Thanks for explaining wildfires. So what made the California fires so intense and destructive?

There are a couple of reasons. One is fire suppression. Once we started building permanent homes near wildfire-prone lands, wildfire suppression came about. When fires happened, some were allowed to burn if they could be contained safely, known as controlled burns. However, if they were deemed dangerous to humans, they would be suppressed.

This was the beginning of fire’s reputation as a threat. Its all-encompassing nature took many human and animal lives. The more humans that died, the more evil fire became. Higher priority was placed on wildfire suppression, until it became the rule. Fire lost its place in the cycle of nature, as a cleanser, regulator, and healer. It became the ultimate destroyer of worlds, something to be feared and instantly quelled at the sight. The flammable vegetation and brush that would have been swept up by a fire was left to literally burn another day.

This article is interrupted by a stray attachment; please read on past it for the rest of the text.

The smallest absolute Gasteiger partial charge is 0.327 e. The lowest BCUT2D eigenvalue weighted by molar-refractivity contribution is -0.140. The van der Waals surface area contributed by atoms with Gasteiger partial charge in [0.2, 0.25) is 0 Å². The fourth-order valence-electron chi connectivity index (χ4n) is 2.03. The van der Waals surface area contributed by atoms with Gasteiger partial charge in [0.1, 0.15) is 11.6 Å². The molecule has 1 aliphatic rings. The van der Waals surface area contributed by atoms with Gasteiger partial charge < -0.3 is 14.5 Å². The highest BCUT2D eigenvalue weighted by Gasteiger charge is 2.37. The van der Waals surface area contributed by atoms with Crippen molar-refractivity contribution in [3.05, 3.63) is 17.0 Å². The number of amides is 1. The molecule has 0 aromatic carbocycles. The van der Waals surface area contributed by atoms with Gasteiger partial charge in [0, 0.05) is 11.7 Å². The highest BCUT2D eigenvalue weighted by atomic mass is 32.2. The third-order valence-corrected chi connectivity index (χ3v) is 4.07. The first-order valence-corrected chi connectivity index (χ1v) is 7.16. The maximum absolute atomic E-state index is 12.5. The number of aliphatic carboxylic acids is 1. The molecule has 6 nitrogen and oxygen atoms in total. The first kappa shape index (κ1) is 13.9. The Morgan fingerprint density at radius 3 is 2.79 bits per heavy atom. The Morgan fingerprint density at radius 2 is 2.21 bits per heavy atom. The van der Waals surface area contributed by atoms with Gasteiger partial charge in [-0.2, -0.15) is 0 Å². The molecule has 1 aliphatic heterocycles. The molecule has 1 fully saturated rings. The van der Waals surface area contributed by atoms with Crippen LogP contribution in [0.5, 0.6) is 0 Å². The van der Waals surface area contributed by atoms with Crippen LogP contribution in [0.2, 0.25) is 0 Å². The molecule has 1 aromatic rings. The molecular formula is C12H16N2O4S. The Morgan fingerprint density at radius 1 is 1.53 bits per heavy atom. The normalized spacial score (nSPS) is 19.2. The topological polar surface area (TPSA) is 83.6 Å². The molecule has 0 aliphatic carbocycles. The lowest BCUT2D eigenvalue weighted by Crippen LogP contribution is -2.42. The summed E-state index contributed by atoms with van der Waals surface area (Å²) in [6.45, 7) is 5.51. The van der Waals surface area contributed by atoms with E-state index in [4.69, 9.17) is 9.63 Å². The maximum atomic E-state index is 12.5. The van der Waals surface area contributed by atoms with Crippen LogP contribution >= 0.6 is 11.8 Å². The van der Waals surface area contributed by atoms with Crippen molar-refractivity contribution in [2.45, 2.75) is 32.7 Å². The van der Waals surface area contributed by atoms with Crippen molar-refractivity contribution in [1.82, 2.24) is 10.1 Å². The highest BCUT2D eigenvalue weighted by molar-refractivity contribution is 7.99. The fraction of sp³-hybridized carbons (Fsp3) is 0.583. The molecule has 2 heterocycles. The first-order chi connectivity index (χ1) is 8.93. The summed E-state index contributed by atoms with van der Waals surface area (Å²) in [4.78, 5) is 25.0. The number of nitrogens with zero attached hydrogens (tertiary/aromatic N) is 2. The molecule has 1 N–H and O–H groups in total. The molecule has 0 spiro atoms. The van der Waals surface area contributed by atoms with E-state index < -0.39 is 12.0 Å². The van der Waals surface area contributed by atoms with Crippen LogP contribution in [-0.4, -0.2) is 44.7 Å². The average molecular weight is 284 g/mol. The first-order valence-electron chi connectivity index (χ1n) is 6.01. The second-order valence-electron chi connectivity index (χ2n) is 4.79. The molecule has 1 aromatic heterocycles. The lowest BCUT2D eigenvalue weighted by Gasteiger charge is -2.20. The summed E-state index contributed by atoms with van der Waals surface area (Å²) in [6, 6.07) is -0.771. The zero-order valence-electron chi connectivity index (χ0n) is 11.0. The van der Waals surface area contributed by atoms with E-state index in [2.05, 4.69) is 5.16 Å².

The next reason is climate change. If the magnitudes of these fires don’t make you take climate change seriously, I don’t know what will. Human-caused climate change has been linked to doubling the amount of overall acres burned by wildfires in a span of 30 years, according to a study done by the Proceedings of the National Academy of Sciences in 2016.

In the past, the Earth was able to maintain its fires with rainfall and moisture in the soil. But with the rising temperature of the Earth as a whole, the world is getting drier. There is less rain where it’s needed and the moisture in the soil is no longer enough to contain fires.